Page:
The Internet and Facebook have in some ways done away with the need for yearly reunions. People are in touch with those whom they choose to be and can contact old classmates on a whim. Princeton Reunions does not seem to be affected by the shrinkage of the world as over 20,000 people are participating this year. Reunions have come to mean more than the title implies. There is more that goes on over these three days that Facebook and the Internet could never replace or replicate.
Princeton’s school spirit is not evidenced by the attendance at sporting events during undergraduate years; stadiums are mostly empty during the academic school year. The Tiger fan base comes out to fill courtyards and tents after the academic year has concluded.
In a strange way, Reunions marks the fact that we become more proud and spirited Princetonians on the way out of the FitzRandolph Gate than on the way in. Once we are off into the world of work there builds a sense of eternal pride and belonging. The four years of a Princeton student’s undergraduate experience are the time when that student earns her stripes in order to go out and be a Tiger and eventually participate in Reunions.
Reunions seem to be about creating a space in which people are connected to their youth, their nostalgic idealized glory days. It is additionally, and in conjunction, about connecting all Tigers together. The recently graduated meet their predecessors, and the old-timers see their legacies live on. There is a continuity created and maintained by Reunions that turns alumni into family members. As a family that exists in perpetuity, there necessarily has to be a children element. The young kids in our midst make up an interesting demographic that is often overlooked in the Reunions festivities but which is included in creating the unique Reunions space.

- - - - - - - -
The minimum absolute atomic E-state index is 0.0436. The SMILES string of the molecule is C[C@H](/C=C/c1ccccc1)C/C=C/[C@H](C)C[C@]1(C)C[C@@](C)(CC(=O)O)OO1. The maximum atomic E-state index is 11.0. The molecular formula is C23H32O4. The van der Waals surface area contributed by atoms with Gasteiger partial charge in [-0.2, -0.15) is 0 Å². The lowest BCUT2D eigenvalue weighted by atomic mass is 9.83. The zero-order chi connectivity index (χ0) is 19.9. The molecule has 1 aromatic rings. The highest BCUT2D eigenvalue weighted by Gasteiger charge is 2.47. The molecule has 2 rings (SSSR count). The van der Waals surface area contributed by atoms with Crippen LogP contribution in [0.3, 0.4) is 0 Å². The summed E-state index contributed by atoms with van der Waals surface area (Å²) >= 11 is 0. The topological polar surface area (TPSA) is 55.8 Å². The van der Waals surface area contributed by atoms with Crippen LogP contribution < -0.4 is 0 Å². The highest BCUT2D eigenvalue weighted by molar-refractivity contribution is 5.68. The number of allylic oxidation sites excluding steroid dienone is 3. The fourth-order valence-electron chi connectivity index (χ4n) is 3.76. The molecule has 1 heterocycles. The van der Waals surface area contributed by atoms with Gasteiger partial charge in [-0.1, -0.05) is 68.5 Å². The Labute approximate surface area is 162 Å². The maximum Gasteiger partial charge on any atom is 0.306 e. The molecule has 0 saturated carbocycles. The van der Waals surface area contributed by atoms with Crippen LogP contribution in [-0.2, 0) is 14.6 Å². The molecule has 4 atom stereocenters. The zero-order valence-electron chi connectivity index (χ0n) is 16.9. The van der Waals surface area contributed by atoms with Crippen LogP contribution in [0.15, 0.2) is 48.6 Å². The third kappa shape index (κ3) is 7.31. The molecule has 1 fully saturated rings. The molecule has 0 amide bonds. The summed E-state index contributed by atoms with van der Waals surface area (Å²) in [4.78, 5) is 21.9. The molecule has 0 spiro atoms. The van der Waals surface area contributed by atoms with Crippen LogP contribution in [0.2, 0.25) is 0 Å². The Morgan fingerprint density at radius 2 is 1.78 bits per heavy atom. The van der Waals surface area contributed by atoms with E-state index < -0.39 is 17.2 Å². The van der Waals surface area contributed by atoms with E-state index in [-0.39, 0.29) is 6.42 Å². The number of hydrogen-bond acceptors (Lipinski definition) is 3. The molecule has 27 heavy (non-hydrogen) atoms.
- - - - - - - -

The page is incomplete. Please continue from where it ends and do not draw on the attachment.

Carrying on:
It may be difficult for me to fully understand and explain what makes Reunions unique, but it is very clear to the young folk among us. According to 7-year-old Hannah Baskin when asked what happens at Reunions: “Grown ups here like to talk to old friends from college. They continue to talk until they fall onto the ground like wheew!” As far as the youngsters are concerned the Reunions weekend is about food, parades, fireworks, arts, crafts and the parents doing lots of talking. For Haley (7 and three fourths), Tess (5) and Jackson (3) Hubbard from Los Angeles, Calif.: “[Our parents] like to hang out with their friends, and we go through the whole night dancing.” All three shared the hope that they too would be allowed to stay up late and dance with their parents. For those that may not understand the denotative meaning of Reunions, they understand empirically what the active components of Reunions are.
What Princeton Reunions have, that Facebook can never take a way or make obsolete, is the element of all-inclusiveness — grandparents, students and grandchildren all having fun simultaneously. There is a family narrative that is created whereby the smallest of children are inculcated into a whole world of tradition and positive association. They in turn grow up understanding what it means to be a Tiger, some among them will partake in the Princeton undergraduate experience, where they become official members, and then they remain in the fold returning every year, bringing their children.